Today, not even First World high standards, best practice efficiency, computerisation, robotics or innovation could save Australia’s last white goods manufacturer in the New South Wales regional town of Orange.
Today Australia’s last refrigerator factory, the Electrolux plant at Orange in central west NSW, manufactured its last fridge off the production line by Australian First World labour, after producing around 12 million fridges in its lifetime.
The company said they had decided it was more cost-effective to make fridges in Third World Thailand where slave wages are $2.50 an hour.
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General manager Mark O’Kane said not only will the closure be a blow for the town of Orange, but also for Australian manufacturers seeking to compete globally. I’m really fearful for Australian manufacturing.
The closure means the end of more than 70 years of white goods production in the regional city of Orange and the end of an era for Australian manufacturing. The remaining 300 employees of an original 2000 at Electrolux’s fridge factory are being consigned to the scrap heap. In eight months time the symbol of manufacturing will be decommissioned.
The Electrolux factory in Orange began in 1942 as a World War Two munitions plant. When that closed a deal was struck with the company Email Ltd — initially operating as Emmco and Elcon — and a white goods factory was born. From 1946 the factory made household goods including fans, stoves, washing machines and freezers, but more recently it has been fridges only.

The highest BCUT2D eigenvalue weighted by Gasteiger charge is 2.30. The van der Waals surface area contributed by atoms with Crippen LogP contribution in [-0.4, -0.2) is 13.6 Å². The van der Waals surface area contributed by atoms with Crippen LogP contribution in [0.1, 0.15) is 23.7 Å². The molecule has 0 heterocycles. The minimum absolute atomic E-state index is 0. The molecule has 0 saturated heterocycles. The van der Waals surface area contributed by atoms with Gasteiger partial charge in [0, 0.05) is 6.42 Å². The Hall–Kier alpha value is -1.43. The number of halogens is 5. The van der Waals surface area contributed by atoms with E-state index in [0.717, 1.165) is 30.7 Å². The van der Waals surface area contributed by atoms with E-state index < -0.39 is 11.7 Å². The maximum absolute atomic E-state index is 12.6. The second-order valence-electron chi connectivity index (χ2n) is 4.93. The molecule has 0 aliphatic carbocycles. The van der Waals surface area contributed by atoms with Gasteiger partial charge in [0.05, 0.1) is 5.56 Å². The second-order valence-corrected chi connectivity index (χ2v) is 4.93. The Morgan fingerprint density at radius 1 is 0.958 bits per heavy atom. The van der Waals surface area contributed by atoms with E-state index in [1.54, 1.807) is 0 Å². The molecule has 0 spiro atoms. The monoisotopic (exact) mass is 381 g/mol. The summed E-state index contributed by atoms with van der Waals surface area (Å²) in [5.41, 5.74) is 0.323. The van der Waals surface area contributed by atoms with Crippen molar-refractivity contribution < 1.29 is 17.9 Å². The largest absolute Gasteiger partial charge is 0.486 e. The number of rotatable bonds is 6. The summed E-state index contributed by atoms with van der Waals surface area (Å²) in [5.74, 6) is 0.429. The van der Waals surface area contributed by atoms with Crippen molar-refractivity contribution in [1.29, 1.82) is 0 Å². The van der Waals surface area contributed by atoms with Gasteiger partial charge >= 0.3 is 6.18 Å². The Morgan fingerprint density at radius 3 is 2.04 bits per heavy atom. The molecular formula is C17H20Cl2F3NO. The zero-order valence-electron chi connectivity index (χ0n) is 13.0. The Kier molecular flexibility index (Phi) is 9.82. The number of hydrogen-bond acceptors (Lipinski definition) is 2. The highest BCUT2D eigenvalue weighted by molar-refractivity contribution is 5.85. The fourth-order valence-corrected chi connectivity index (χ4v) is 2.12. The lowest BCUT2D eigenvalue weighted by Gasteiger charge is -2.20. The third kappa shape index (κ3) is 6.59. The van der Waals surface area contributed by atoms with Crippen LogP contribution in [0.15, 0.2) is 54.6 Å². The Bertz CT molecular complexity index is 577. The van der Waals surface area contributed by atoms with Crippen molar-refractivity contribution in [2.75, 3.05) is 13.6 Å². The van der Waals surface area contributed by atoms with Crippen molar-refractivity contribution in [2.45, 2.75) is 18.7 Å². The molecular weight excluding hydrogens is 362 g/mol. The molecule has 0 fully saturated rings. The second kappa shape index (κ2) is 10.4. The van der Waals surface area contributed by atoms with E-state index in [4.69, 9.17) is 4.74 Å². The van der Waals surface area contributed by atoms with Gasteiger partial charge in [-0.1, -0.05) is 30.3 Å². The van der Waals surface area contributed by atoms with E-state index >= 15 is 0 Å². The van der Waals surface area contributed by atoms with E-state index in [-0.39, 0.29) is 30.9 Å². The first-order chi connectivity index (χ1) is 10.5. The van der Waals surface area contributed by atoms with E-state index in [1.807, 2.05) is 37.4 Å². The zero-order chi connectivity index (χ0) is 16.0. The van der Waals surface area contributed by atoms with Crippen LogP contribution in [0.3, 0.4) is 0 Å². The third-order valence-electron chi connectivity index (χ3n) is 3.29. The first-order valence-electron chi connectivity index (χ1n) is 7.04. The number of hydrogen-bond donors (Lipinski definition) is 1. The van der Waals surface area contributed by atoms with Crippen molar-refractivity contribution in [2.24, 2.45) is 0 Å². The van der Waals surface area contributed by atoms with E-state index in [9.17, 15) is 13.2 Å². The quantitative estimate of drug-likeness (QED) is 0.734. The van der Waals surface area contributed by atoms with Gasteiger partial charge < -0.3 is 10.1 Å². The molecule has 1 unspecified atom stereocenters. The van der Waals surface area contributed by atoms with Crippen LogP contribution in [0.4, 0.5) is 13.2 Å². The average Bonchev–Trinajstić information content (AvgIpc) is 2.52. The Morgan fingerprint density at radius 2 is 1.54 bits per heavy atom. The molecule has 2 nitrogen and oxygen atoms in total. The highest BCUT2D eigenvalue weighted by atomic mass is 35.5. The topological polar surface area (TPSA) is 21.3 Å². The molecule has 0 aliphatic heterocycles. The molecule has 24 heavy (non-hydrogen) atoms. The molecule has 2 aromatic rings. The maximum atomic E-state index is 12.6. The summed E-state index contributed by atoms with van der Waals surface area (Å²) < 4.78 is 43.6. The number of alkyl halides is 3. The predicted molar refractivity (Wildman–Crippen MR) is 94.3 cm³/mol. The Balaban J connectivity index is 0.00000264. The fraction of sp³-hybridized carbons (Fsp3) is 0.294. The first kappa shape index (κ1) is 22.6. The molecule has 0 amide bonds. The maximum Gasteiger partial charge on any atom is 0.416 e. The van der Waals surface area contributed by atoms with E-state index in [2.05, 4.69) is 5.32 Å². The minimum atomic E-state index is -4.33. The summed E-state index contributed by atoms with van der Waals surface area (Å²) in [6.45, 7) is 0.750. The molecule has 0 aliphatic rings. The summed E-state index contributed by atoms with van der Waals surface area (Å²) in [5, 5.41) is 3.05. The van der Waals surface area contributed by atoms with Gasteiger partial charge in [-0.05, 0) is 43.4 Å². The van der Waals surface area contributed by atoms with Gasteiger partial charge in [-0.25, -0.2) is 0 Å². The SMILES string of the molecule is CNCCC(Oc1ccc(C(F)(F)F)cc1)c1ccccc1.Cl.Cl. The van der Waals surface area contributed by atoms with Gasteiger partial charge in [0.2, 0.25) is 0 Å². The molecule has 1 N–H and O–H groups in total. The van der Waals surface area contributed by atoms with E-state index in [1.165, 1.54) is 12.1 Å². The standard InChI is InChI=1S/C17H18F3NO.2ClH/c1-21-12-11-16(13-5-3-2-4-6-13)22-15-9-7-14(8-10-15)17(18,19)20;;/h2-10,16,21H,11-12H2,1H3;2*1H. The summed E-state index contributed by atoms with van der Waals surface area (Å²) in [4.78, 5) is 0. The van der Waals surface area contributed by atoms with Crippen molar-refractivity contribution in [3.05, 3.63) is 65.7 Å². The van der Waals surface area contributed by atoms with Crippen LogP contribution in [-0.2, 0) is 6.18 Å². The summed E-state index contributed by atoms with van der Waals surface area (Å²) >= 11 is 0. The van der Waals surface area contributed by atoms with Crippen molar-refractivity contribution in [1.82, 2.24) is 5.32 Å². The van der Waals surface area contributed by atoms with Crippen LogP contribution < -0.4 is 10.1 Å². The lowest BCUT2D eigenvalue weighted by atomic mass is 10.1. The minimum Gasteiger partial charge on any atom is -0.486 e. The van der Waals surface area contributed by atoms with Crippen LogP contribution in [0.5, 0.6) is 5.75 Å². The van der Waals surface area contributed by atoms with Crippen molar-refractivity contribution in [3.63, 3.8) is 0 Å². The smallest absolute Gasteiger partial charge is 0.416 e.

At its peak it employed more than 2,000 people and it was during this time the Queen visited it on her 1970 tour.
One of the Electrolux factory’s longest-serving remaining employees, Phil Johnston, has seen a lot of changes in fridge making in his 44 years.
“We used to get the steel in black, we used to fold it, paint it, we had our own paint shops here, we used to do chrome plating, anodising, powder coating, we used to do everything here, in-house.”
The closure announcement has been a blow for Orange because the plant pumped an estimated $70 million annually into the local economy.
However Mr O’Kane said it also has significance for Australian manufacturers as they seek to compete globally.
The closure of the factory was announced in October 2013 when Electrolux decided to move production to a facility in Thailand.
“Every major manufacturer in the world is in this south-east region, specifically Thailand,” he said. “They have government support, they have trade-free zones within these industrial parks and of course at the end of the day a labour rate of $2.50 an hour.
“That is really hard to compete against, I’m really fearful for Australian manufacturing. It’s going to be like leaving part of the family behind’
Mr Johnston said he fears what such factory closures mean for future generations.
“What’s happening is that we’re de-skilling our people,” he said.
“The politicians are now talking about having a smart, people who are going to go into new technology with new businesses, but that’s going to take years to develop and not everybody is going to go to university, because people just don’t have the ability to do that.”
Ron Finch said he has worked at the Electrolux factory for 44 years, and has witnessed major milestones in manufacturing history, including the introduction of computerisation.
“It’s a profitable factory. The thing that a lot of us feel is just the impact on the town.” The announcement was a major blow to Mr Roweth and his colleagues because the plant was still running at a profit.
“I felt personally gutted; worked here for all those years and put my heart and soul into it, like everyone else has,” he said.
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